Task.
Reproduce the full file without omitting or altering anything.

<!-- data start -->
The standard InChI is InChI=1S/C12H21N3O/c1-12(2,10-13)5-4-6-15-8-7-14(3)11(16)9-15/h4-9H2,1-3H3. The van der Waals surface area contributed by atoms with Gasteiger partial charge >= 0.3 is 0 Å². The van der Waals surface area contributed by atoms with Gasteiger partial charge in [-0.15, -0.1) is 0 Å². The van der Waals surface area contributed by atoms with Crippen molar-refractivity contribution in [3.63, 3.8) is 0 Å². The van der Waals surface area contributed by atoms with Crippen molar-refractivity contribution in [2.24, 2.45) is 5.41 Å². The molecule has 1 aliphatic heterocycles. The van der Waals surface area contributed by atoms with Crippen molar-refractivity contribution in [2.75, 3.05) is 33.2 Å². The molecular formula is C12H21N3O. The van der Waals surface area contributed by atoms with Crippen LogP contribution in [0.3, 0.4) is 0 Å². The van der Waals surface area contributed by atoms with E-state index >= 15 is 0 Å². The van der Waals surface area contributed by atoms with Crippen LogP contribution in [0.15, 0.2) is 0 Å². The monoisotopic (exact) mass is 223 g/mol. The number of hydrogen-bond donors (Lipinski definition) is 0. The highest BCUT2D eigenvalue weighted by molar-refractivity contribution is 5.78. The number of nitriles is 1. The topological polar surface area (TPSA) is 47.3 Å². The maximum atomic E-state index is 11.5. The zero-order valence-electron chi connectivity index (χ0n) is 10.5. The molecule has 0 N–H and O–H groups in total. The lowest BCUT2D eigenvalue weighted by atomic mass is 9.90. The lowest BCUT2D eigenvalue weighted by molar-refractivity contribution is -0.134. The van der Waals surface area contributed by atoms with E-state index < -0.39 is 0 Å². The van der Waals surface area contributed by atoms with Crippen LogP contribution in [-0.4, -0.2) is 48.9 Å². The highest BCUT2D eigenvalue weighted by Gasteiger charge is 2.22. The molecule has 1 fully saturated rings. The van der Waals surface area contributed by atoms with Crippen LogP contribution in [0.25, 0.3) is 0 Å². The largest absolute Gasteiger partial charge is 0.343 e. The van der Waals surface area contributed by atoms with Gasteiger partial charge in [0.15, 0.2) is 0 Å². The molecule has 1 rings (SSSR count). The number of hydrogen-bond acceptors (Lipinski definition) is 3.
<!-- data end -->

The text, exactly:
The standard InChI is InChI=1S/C12H21N3O/c1-12(2,10-13)5-4-6-15-8-7-14(3)11(16)9-15/h4-9H2,1-3H3. The van der Waals surface area contributed by atoms with Gasteiger partial charge >= 0.3 is 0 Å². The van der Waals surface area contributed by atoms with Gasteiger partial charge in [-0.15, -0.1) is 0 Å². The van der Waals surface area contributed by atoms with Crippen molar-refractivity contribution in [3.63, 3.8) is 0 Å². The van der Waals surface area contributed by atoms with Crippen molar-refractivity contribution in [2.24, 2.45) is 5.41 Å². The molecule has 1 aliphatic heterocycles. The van der Waals surface area contributed by atoms with Crippen molar-refractivity contribution in [2.75, 3.05) is 33.2 Å². The molecular formula is C12H21N3O. The van der Waals surface area contributed by atoms with Crippen LogP contribution in [0.3, 0.4) is 0 Å². The van der Waals surface area contributed by atoms with E-state index >= 15 is 0 Å². The van der Waals surface area contributed by atoms with Crippen LogP contribution in [0.15, 0.2) is 0 Å². The monoisotopic (exact) mass is 223 g/mol. The number of hydrogen-bond donors (Lipinski definition) is 0. The highest BCUT2D eigenvalue weighted by molar-refractivity contribution is 5.78. The number of nitriles is 1. The topological polar surface area (TPSA) is 47.3 Å². The maximum atomic E-state index is 11.5. The zero-order valence-electron chi connectivity index (χ0n) is 10.5. The molecule has 0 N–H and O–H groups in total. The lowest BCUT2D eigenvalue weighted by atomic mass is 9.90. The lowest BCUT2D eigenvalue weighted by molar-refractivity contribution is -0.134. The van der Waals surface area contributed by atoms with E-state index < -0.39 is 0 Å². The van der Waals surface area contributed by atoms with Crippen LogP contribution in [-0.4, -0.2) is 48.9 Å². The highest BCUT2D eigenvalue weighted by Gasteiger charge is 2.22. The molecule has 1 fully saturated rings. The van der Waals surface area contributed by atoms with Crippen LogP contribution in [0.25, 0.3) is 0 Å². The largest absolute Gasteiger partial charge is 0.343 e. The van der Waals surface area contributed by atoms with Gasteiger partial charge in [0.15, 0.2) is 0 Å². The molecule has 1 rings (SSSR count). The number of hydrogen-bond acceptors (Lipinski definition) is 3.